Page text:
Board index Photography Technical Questions The Umbrella Light (Brolly) Controversy

Technical Questions

The Umbrella Light (Brolly) Controversy

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benjikan
 
Posts: 344

The Umbrella Light (Brolly) Controversy

Post Thu Aug 06, 2009 2:16 pm


The Umbrella Light (Brolly) Controversy

I never would have expected that sharing my "GENERALIST" view of a lighting technique could cause such a stir. In fact it was based on a personal preference only and was NOT written for any other reason but to challenge you to think about the why and how one might consider the tool they wish to employ for a certain effect.

Now in reading many of the responses to my essay, it seems that I could perhaps give greater clarification to what I stated.

When ever there are adverts for lighting kits, they are generally shown sold with a soft box and an umbrella or two. So I can understand where the "Got it with the kit. May as well use it..." conditioning comes from. Personally, I find that rather unfortunate,as this inadvertently sets up a mind set about what studio lighting is and in my opinion falsely represents. I would prefer if flash heads, continuous lighting kits and mono blocks were just sold as is and the client could then be informed of the optional accessories available and what they can produce as a result of using them.

An umbrella is in fact a very interesting utility if understood and applied creatively. Like all light modifiers, they create an ambiance that is unique to the manner it diffuses light. I recently saw an illustration that made me laugh. It was showing how to set up an umbrella and the distance from the light source. It showed the light source close to the center of the umbrella with a "No No" sign next to it and then another far from the center of the light source with another "No No" sign next to it. Finally hey showed what they considered the proper placement of the light source within the umbrella. That was a "Yes Yes" sign. All of that is utter nonsense, as there is NO proper placement. It all depends on how concentrated the light source you want will be.

Lighting is a very complex art form and to master it takes several life times in my opinion. There are absolutely "ZERO" rules about how to light and what is correct or incorrect. If what you are attempting to do or NOT works out as desired or as a pleasant surprise, that is what it is all about. Hopefully you will have logged how you attained that pleasant mistake, so that you can replicate it again.

What is more important than the umbrella, light-box, snoot, bowl, opalite, kino light etc., is the capturing of an image that is poignant, powerful and meaningful. The tool you captured it with is meaningless if what you captured leaves a lasting impression on those viewing it.

http://www.benjaminkanarekblog.com/?p=1135

http://www.pbase.com/benjikan/image/92501622

sean_mcr
 
Posts: 493

Re: The Umbrella Light (Brolly) Controversy

Post Sat Aug 08, 2009 3:38 pm


"What is more important than the umbrella, light-box, snoot, bowl, opalite, kino light etc., is the capturing of an image that is poignant, powerful and meaningful. The tool you captured it with is meaningless if what you captured leaves a lasting impression on those viewing it"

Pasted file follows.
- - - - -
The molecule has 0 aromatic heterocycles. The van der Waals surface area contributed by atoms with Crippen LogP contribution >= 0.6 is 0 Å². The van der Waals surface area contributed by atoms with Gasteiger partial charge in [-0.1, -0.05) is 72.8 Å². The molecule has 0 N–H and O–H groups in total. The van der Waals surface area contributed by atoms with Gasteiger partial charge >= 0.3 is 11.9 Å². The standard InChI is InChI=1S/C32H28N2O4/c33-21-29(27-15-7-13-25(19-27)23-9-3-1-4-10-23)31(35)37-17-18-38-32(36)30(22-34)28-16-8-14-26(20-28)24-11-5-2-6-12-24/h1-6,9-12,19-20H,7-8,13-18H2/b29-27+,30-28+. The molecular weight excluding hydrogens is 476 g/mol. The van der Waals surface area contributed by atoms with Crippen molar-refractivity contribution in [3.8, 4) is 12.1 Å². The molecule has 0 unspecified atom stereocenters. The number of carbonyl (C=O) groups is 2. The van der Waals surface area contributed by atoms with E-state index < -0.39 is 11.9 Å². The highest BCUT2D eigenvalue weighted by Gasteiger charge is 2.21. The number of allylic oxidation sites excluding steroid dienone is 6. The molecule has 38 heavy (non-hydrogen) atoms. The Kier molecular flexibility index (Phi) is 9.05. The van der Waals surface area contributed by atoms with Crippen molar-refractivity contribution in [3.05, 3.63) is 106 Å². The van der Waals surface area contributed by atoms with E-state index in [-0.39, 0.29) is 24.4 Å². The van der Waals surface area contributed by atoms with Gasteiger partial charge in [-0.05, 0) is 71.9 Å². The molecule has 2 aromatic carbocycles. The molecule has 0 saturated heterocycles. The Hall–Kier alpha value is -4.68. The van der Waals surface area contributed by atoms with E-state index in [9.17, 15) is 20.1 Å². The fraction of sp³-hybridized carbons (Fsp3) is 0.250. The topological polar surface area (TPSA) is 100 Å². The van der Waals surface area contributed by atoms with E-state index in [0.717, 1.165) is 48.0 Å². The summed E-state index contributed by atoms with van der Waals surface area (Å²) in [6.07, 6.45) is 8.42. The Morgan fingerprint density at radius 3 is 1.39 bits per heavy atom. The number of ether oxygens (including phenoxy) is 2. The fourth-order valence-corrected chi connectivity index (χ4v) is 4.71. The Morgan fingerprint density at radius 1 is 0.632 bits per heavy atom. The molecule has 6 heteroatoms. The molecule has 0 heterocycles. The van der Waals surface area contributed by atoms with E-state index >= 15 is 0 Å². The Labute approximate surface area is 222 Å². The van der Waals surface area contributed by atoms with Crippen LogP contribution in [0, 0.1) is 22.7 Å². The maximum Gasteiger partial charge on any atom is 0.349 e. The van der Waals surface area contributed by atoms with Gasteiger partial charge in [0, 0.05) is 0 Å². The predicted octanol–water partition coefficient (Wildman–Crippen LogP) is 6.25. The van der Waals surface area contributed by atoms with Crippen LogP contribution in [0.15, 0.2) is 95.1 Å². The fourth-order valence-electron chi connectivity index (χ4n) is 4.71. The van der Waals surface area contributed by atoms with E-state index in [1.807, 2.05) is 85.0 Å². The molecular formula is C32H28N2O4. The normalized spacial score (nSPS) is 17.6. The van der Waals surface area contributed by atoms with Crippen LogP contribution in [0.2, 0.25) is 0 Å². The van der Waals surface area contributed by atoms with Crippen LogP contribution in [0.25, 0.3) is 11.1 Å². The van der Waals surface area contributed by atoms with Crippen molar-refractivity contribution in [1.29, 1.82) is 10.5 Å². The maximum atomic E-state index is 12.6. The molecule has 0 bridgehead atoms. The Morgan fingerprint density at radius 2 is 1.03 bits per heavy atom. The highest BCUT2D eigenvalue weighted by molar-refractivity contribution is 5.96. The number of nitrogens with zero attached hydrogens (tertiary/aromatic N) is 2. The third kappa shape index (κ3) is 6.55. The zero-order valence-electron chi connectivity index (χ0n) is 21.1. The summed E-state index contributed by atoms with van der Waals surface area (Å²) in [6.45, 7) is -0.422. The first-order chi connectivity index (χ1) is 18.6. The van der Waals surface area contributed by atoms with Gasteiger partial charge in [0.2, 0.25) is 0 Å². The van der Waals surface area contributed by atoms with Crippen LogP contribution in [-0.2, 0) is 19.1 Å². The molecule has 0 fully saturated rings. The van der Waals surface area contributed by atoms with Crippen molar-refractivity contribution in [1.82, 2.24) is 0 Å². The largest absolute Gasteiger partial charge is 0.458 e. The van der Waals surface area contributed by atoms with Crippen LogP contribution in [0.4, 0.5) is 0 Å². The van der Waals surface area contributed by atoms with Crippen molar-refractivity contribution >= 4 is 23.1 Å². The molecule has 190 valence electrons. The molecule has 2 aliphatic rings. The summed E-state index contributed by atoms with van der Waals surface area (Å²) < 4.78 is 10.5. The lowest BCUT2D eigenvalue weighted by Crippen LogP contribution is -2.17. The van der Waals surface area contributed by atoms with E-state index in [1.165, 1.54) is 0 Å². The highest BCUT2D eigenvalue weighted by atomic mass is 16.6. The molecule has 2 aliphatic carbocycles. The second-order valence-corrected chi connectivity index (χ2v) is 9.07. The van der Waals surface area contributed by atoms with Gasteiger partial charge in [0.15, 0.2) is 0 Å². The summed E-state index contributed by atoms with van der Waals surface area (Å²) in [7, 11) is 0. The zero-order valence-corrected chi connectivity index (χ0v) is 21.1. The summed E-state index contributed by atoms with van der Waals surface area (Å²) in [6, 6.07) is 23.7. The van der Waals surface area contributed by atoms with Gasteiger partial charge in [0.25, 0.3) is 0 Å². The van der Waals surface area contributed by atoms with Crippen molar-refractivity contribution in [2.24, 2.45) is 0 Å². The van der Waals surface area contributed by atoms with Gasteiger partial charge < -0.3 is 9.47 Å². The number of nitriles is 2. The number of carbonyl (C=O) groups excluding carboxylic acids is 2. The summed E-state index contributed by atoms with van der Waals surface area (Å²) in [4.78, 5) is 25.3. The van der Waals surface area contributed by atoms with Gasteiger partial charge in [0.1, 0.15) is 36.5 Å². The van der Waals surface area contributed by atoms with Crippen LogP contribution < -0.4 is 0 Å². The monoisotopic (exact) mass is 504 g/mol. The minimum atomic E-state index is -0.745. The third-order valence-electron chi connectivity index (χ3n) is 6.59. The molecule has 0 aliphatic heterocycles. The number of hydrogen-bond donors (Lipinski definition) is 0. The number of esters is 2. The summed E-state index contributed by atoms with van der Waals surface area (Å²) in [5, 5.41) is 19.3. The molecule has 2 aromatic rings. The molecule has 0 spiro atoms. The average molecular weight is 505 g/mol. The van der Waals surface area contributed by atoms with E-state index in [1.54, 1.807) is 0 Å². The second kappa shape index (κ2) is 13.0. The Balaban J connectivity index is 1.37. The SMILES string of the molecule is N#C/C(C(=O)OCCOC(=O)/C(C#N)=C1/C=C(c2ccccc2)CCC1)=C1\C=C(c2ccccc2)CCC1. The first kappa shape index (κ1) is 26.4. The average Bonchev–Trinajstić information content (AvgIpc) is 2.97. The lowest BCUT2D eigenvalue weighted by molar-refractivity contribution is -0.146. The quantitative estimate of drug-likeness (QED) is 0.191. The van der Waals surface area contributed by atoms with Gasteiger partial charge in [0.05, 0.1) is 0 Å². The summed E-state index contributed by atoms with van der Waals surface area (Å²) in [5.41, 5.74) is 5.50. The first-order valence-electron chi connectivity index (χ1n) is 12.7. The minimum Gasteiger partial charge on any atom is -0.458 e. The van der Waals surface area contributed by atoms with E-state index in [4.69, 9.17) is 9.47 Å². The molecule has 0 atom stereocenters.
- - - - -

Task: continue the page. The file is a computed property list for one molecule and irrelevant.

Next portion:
That's how I see it to, Ben.

http://www.digitaljournalist.org/issue0 ... words.html
What uses having a great depth of field, if there is not an adequate depth of feeling? -

W. Eugene Smith

moffetb
 
Posts: 154

Re: The Umbrella Light (Brolly) Controversy

Post Sat Aug 08, 2009 4:49 pm


benjikan wrote:The Umbrella Light (Brolly) Controversy
based on a personal preference only and was NOT written for any other reason but to challenge you to think about the why and how one might consider the tool they wish to employ for a certain effect.


And thus he spoke the problem. Unless you can come up with a reason that your personal preference is better than other preferences, which I am not so sure you did in your original post, there really is no reason to use it as a challenge. As an extreme example, say my personal preference is for the color blue. Why should I challenge people to think about the why and how they don't use a blue filter all the time?

Now, reading between the lines, you saw the use of the umbrella as a crutch. Something to get reasonable photos without having to work much. I'm not sure you presented it that way, I won't bother quoting your article, but comparing it to "Walmart", "Ford Pinto", and "really bad hair do" (sic) doesn't exactly promote discussion or even thought. It's a rant, it's not a discussion.

Now your message above, that's a good start of a discussion. You look at what the cons of the umbrella are.

sean_mcr
 
Posts: 493

Re: The Umbrella Light (Brolly) Controversy

Post Sat Aug 08, 2009 5:40 pm


You'd never look at the photo in the article I just linked to a think about the lighting. But let's look at it...

Of course it's a very standard kind of lighting, the kind of lighting Ben's objected to. But the lighting in this photo is no accident; the intent is clear. We have an almost everyday kind of wedding photograph only it isn't and that's the point. Complex lighting for that photograph would have been perverse. The fact that the lighting is so mundane like so many other wedding photographs only adds to the story of a young couple trying to maintain a normal life under extraordinary and tragic circumstances.

The light in this photograph is perfect
What uses having a great depth of field, if there is not an adequate depth of feeling? -

W. Eugene Smith


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